That Justice Department report was the culmination of a years-long investigation sparked by the 2015 release of dashcam video showing Officer Jason Van Dyke fatally shooting 17-year-old Laquan McDonald 16 times the year before. Van Dyke was later charged and convicted of second-degree murder.

Among the items in Thursday's report with missed deadlines were a review of tactics and training during foot pursuits leading to uses of force, and a requirement to put in place guidance for officers to interact with members of religious communities.

Chicago Mayor Lori Lightfoot and Chicago Police Supt. David Brown said in a joint statement saying that the report "illustrates how the level of transformational change and reform that we are working towards cannot be achieved overnight.

Chicago Businesses Celebrate Juneteenth

While it’s not a federal holiday, many in Chicago will observe Juneteenth this year, thanks to employers who say they are taking part in a fight for inclusivity, equality and diversity.

While some cities are debating whether to observe Juneteenth as an official holiday, including Chicago, many area businesses are deciding to halt normal business operations on their own, adding the holiday to their official calendar.

While it’s not a federal holiday, many in Chicago will observe Juneteenth this year, thanks to employers that say they are taking part in a fight for inclusivity, equality and diversity. NBC 5's Natalie Martinez has the story.

Lightfoot Calls ‘Scooby-Doo' Meme of Her Posted by Chicago Teachers Union ‘Clearly Racist'

Mayor Lori Lightfoot on Thursday denounced a cartoon the Chicago Teachers Union posted on Twitter - depicting her tied in a rope and surrounded by the characters from "Scooby-Doo" - as racist and "deeply offensive."

"If that kind of tweet, which is clearly racist, had been put forward by a right-wing group, we would rightly be denouncing them and I think our scorn should be no less because it was put out by the CTU," Lightfoot said when asked about the image at a news conference, admitting that she had not yet seen the tweet itself but that it had been described to her.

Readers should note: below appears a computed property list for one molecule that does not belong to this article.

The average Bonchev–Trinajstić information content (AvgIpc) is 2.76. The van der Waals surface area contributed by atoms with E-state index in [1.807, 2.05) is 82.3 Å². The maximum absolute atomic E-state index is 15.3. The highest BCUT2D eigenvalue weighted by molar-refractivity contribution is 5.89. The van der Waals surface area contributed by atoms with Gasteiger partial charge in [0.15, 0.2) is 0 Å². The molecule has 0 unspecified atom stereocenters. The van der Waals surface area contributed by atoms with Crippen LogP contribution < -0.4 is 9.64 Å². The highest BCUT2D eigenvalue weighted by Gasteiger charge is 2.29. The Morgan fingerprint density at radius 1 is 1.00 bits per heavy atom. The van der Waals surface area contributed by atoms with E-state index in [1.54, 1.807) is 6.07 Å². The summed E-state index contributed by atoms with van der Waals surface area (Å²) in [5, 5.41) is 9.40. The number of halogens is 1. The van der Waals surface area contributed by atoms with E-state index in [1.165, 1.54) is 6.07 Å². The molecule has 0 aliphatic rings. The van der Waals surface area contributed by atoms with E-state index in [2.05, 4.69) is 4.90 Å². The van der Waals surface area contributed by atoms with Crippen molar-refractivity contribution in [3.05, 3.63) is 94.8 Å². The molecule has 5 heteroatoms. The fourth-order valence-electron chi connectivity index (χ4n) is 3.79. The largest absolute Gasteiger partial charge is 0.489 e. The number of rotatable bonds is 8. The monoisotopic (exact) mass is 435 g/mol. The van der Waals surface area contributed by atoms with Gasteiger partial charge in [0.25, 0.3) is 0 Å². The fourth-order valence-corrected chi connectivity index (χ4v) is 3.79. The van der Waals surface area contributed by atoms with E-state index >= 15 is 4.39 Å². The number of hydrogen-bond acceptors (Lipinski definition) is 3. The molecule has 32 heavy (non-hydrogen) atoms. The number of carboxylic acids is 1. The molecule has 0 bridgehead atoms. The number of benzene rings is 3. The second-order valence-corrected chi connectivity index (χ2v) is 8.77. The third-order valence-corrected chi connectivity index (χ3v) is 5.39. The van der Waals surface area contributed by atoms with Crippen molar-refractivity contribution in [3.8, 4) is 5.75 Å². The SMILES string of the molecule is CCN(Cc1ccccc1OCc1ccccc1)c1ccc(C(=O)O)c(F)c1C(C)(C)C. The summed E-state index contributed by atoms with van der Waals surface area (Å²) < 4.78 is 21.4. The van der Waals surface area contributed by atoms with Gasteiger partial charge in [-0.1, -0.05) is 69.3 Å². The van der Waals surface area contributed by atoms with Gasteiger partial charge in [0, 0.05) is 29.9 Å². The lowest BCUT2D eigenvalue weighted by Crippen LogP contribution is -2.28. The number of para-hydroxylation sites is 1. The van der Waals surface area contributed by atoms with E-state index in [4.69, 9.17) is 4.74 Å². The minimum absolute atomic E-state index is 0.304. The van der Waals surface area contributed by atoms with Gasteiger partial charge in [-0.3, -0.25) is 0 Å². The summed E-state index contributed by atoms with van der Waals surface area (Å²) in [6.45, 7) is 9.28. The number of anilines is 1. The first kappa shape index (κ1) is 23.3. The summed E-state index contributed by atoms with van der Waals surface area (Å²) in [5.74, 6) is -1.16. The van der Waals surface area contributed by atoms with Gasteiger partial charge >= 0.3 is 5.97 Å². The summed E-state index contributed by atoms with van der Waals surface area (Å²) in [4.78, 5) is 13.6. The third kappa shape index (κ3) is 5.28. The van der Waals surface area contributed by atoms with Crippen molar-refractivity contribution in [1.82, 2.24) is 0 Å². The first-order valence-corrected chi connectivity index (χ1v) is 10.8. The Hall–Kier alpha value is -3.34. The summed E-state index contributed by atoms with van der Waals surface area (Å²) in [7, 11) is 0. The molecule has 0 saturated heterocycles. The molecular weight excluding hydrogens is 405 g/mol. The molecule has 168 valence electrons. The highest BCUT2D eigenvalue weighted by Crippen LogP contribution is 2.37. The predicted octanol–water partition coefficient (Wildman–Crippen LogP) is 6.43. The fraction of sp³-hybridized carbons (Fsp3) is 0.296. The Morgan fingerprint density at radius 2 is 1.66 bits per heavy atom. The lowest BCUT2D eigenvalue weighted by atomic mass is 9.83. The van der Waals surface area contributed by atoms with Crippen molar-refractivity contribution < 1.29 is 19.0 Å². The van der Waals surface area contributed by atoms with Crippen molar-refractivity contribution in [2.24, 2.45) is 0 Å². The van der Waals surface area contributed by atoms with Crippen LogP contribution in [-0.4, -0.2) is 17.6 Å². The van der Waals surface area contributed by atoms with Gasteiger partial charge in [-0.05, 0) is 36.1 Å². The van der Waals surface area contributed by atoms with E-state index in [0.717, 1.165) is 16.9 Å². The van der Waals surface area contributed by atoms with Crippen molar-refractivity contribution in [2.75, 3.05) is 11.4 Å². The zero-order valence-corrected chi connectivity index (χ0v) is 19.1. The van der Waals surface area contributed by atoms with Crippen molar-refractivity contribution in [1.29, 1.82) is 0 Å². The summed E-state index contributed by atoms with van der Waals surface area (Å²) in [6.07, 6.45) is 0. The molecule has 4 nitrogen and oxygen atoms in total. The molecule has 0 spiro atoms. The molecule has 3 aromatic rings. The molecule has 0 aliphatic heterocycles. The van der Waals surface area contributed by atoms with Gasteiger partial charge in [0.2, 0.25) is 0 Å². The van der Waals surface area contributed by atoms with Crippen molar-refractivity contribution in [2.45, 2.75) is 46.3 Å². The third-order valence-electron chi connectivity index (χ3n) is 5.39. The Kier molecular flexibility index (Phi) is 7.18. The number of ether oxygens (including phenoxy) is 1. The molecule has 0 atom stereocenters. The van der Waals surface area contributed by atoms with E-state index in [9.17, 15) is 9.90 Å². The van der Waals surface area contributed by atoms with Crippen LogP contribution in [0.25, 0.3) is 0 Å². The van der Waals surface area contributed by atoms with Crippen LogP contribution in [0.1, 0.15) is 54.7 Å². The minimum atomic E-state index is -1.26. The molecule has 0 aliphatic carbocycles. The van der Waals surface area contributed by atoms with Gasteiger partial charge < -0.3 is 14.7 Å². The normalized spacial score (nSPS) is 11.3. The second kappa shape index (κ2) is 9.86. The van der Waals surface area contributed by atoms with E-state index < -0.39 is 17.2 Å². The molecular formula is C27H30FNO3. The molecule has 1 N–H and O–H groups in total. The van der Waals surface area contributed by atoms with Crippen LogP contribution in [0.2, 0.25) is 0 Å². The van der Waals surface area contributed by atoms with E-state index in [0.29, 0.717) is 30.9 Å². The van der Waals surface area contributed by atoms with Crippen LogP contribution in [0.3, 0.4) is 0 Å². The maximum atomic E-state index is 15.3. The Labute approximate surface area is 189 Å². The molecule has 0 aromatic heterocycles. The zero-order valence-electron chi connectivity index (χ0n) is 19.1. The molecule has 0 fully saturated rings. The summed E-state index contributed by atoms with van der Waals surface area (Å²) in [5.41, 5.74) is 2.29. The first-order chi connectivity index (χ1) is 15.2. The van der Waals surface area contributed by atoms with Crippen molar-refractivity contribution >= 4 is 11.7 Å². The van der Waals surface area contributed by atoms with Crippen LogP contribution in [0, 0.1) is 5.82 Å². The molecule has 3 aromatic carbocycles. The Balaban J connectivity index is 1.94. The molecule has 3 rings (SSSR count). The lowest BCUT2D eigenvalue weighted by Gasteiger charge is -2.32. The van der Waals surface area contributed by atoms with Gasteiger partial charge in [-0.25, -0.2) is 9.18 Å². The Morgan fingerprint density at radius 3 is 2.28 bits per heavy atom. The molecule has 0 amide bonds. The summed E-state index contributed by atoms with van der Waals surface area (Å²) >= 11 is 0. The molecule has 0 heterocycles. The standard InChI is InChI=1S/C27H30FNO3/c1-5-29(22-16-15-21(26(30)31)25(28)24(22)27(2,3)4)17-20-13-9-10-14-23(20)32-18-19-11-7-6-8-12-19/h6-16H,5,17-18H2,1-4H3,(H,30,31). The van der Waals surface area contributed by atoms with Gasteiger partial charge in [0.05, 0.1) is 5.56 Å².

The tweet in question was an image of the cartoon characters from "Scooby-Doo" surrounding Lightfoot, depicted wearing a Chicago police uniform and tied up in rope like one of the show's villains. One of the characters appears to be holding a mask of a police officer above her head.

More details here.

Illinois Supreme Court Ruling Affirms Chicago Police Misconduct Records Should Not Be Destroyed

The Illinois Supreme Court on Thursday ruled in favor of upholding the City of Chicago’s request to preserve all police misconduct records, a decision widely watched by police reform advocates amid protests against police abuses.

The legal challenge brought by the Chicago Chapter of Fraternal Order of Police, which represents roughly 12,000 Chicago officers, is considered to be a setback for the union.

The 6-to-1 ruling dealt with a single legal issue about whether the City of Chicago had a contractual requirement with the Chicago Police Union to destroy misconduct records older than five years.

More details here.

Contact Us